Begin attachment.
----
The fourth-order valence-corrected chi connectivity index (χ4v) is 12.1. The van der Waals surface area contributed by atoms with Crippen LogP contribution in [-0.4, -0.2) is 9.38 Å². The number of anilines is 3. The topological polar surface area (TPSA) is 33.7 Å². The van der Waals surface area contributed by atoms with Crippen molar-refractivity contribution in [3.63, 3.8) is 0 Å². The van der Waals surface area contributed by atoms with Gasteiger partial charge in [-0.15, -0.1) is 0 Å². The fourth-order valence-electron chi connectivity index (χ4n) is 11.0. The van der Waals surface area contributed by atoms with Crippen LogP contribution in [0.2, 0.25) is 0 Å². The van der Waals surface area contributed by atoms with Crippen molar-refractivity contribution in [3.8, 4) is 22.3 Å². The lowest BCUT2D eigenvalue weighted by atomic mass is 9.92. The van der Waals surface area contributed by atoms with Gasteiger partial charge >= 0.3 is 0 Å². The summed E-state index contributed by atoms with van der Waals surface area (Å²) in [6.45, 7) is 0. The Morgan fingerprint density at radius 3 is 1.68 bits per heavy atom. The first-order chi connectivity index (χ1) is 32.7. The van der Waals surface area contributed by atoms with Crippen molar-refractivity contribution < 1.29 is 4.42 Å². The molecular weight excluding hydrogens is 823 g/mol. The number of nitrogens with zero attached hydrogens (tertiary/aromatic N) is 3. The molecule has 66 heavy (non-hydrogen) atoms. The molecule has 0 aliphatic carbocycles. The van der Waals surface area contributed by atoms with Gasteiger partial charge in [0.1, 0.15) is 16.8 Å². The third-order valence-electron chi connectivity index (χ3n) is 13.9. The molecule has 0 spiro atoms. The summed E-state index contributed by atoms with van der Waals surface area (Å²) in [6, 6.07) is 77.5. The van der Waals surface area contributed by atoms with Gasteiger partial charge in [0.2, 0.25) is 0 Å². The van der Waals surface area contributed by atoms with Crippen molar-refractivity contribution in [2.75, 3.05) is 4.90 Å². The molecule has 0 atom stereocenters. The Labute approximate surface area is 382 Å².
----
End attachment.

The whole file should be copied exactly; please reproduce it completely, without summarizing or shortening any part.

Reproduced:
The fourth-order valence-corrected chi connectivity index (χ4v) is 12.1. The van der Waals surface area contributed by atoms with Crippen LogP contribution in [-0.4, -0.2) is 9.38 Å². The number of anilines is 3. The topological polar surface area (TPSA) is 33.7 Å². The van der Waals surface area contributed by atoms with Crippen molar-refractivity contribution in [3.63, 3.8) is 0 Å². The van der Waals surface area contributed by atoms with Gasteiger partial charge in [-0.15, -0.1) is 0 Å². The fourth-order valence-electron chi connectivity index (χ4n) is 11.0. The van der Waals surface area contributed by atoms with Crippen LogP contribution in [0.2, 0.25) is 0 Å². The van der Waals surface area contributed by atoms with Crippen molar-refractivity contribution in [3.8, 4) is 22.3 Å². The lowest BCUT2D eigenvalue weighted by atomic mass is 9.92. The van der Waals surface area contributed by atoms with Gasteiger partial charge >= 0.3 is 0 Å². The summed E-state index contributed by atoms with van der Waals surface area (Å²) in [6.45, 7) is 0. The Morgan fingerprint density at radius 3 is 1.68 bits per heavy atom. The first-order chi connectivity index (χ1) is 32.7. The van der Waals surface area contributed by atoms with Crippen molar-refractivity contribution < 1.29 is 4.42 Å². The molecular weight excluding hydrogens is 823 g/mol. The number of nitrogens with zero attached hydrogens (tertiary/aromatic N) is 3. The molecule has 66 heavy (non-hydrogen) atoms. The molecule has 0 aliphatic carbocycles. The van der Waals surface area contributed by atoms with Gasteiger partial charge in [0.1, 0.15) is 16.8 Å². The third-order valence-electron chi connectivity index (χ3n) is 13.9. The molecule has 0 spiro atoms. The summed E-state index contributed by atoms with van der Waals surface area (Å²) in [6, 6.07) is 77.5. The van der Waals surface area contributed by atoms with Gasteiger partial charge in [0.2, 0.25) is 0 Å². The van der Waals surface area contributed by atoms with Crippen molar-refractivity contribution in [2.75, 3.05) is 4.90 Å². The molecule has 0 atom stereocenters. The Labute approximate surface area is 382 Å².